Red Skulls

« Peking Man Skull Fragments »

« Modern atheism is dying a beautiful death » and « modern nihilism » will soon, too, « lose the game », Philippe Nemoi wants to believe. The good news, he prophesies, is that as a consequence, a period of glory will open up for new ideals, with infinite possibilities for the development of the human adventure, on the way to the highest destinies…

Quite a radiant perspective…

But « modern atheism » and « modern nihilism » actually do resist very much. They have occupied the front stage in the West during the last two centuries.

Only two centuries, one may ask? …. Is atheism a « modern » specialty?

When it comes to anthropology, nothing beats the measure of millenia.

Traces of religious practices dating from 800,000 years ago have been found in the excavations at Chou-Kou-Tien (Zhoukoudian 周口店 ). Eight thousand centuries ago, then, so-called « Peking Man, » or « Sinanthrope, » painted red carefully prepared human skulls and placed them in a composed circle for ceremonial purposes. To evoke what? For what purpose? For what sort of Deity?

Almost a million years ago, hominids in the Beijing area could probably answer these questions in their own way, and not necessarily confusedly, but we actually know next to nothing of their understanding of the world.

We only can infer from the clues left behind that death was certainly a profound mystery to them.

Analogous questions will no doubt still arise for future anthropologists, who will analyze the few remains of our own “civilization”, that may still be accessible in a million years from now, preserved in a some deep geological layers… Future anthropology, assuming that such a discipline will then still make sense, will perhaps try to infer from the traces of many future, successively « modern » civilizations yet to appear, the role of « atheism », « nihilism » and religious « creeds », throughout millenia?

I find it is a stimulating thought experience. It is necessary to try to project oneself into the distant future, while at the same time connecting through a reflexive and memorial line to the still accessible depths of the paleontological past. In order to test our capacity to represent the ‘human phenomenon’, we can try to draw a perspective on the history of religious feeling (or absence thereof), to gauge its essence, to understand its nature and foundation.

Some provisional lessons can already be drawn. Let us listen to Benjamin Constant: « The time when religious feeling disappears from the souls of men is always close to that of their enslavement. Religious peoples may have been slaves; but no irreligious people remained free.”ii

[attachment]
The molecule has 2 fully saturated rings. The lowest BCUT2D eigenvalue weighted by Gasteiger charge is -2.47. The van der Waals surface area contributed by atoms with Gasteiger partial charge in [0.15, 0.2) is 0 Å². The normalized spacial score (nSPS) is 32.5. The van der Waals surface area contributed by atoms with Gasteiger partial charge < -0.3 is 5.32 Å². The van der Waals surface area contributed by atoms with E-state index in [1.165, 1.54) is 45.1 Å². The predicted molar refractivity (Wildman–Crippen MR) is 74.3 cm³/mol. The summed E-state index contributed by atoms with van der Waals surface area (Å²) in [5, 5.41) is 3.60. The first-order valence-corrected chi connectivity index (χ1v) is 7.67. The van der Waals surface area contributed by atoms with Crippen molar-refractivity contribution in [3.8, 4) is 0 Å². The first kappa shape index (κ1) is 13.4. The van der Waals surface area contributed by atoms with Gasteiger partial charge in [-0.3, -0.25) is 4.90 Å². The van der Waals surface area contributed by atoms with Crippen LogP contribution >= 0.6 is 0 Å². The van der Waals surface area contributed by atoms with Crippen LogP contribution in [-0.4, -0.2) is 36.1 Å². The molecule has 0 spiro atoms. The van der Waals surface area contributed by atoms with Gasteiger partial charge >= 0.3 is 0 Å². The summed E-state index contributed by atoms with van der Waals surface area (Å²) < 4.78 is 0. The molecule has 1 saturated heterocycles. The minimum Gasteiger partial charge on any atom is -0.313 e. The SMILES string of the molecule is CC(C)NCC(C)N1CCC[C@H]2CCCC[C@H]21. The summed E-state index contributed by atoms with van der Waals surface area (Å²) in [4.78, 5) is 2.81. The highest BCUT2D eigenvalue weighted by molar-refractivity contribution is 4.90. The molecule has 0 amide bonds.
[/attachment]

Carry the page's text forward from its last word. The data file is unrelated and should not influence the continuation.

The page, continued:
Benjamin Constant was without illusion about human nature. « India, Ethiopia, Egypt, show us the humankind enslaved, decimated, and, so to speak, confined by priests.”iii The priests of antiquity were « condemned to imposture », by their very functions, which involved constant communication with the gods, with oracles to be rendered, – the correctness of which could be easily checked afterwards, not to mention the wonders, miracles and other revelations. Fraud must have been, one can imagine, a permanent temptation, if not a vital necessity.

Regardless of past and future (religious) frauds and impostures, the most significant question that men of all times have asked themselves and will ask themselves remains that of the meaning of life, for a man confronted with the mystery of an assured death, after a rather short life.

Hence this quite logical (and cynical) statement:

« To defend freedom, one must know how to immolate one’s life, and what is there more than life for those who see beyond it only nothingness? Also when despotism meets with the absence of religious sentiment, the human species prostrates itself in dust, wherever force is deployed.”iv

Absurd, useless, inessential lives and deaths, crushed by despotism, pose a question to which neither atheism nor nihilism can provide the slightest answer.

Perhaps « atheism » is already « dying its beautiful death », if we are to believe Nemo.

This does not mean that from this death will arise some « theism » ready to live a new life.

The mystery cannot be solved by such elementary, simplified qualifiers.

In a million years, it is a good bet that all our « philosophies », all our « religions », will appear only just as some sort of red skulls, arranged in forgotten circles.


iPhilippe Nemo. La belle mort de l’athéisme moderne. 2012

iiBenjamin Constant. De la religion considérée dans sa source, ses formes et ses développements. 1831